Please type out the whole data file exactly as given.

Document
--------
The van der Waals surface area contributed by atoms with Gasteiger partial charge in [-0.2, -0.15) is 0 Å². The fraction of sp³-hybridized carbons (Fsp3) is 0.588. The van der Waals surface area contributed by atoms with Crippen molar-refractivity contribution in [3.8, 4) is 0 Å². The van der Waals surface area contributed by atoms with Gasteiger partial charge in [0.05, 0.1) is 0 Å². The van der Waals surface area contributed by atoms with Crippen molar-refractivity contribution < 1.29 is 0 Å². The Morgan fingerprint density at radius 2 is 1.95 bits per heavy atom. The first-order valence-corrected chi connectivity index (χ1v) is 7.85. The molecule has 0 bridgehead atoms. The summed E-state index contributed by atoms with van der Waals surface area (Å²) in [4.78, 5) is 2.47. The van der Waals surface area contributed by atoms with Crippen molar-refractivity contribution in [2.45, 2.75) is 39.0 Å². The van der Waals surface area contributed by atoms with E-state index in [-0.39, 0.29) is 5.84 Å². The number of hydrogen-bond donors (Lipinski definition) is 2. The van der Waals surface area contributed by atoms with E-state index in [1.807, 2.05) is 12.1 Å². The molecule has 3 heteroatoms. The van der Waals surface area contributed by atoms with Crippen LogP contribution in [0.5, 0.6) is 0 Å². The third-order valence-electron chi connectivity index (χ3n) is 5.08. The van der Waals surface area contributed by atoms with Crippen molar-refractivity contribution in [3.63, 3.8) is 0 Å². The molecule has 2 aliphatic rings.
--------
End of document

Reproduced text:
The van der Waals surface area contributed by atoms with Gasteiger partial charge in [-0.2, -0.15) is 0 Å². The fraction of sp³-hybridized carbons (Fsp3) is 0.588. The van der Waals surface area contributed by atoms with Crippen molar-refractivity contribution in [3.8, 4) is 0 Å². The van der Waals surface area contributed by atoms with Gasteiger partial charge in [0.05, 0.1) is 0 Å². The van der Waals surface area contributed by atoms with Crippen molar-refractivity contribution < 1.29 is 0 Å². The Morgan fingerprint density at radius 2 is 1.95 bits per heavy atom. The first-order valence-corrected chi connectivity index (χ1v) is 7.85. The molecule has 0 bridgehead atoms. The summed E-state index contributed by atoms with van der Waals surface area (Å²) in [4.78, 5) is 2.47. The van der Waals surface area contributed by atoms with Crippen molar-refractivity contribution in [2.45, 2.75) is 39.0 Å². The van der Waals surface area contributed by atoms with E-state index in [-0.39, 0.29) is 5.84 Å². The number of hydrogen-bond donors (Lipinski definition) is 2. The van der Waals surface area contributed by atoms with E-state index in [1.807, 2.05) is 12.1 Å². The molecule has 3 heteroatoms. The van der Waals surface area contributed by atoms with Crippen LogP contribution in [0.5, 0.6) is 0 Å². The third-order valence-electron chi connectivity index (χ3n) is 5.08. The van der Waals surface area contributed by atoms with Crippen molar-refractivity contribution in [3.63, 3.8) is 0 Å². The molecule has 2 aliphatic rings.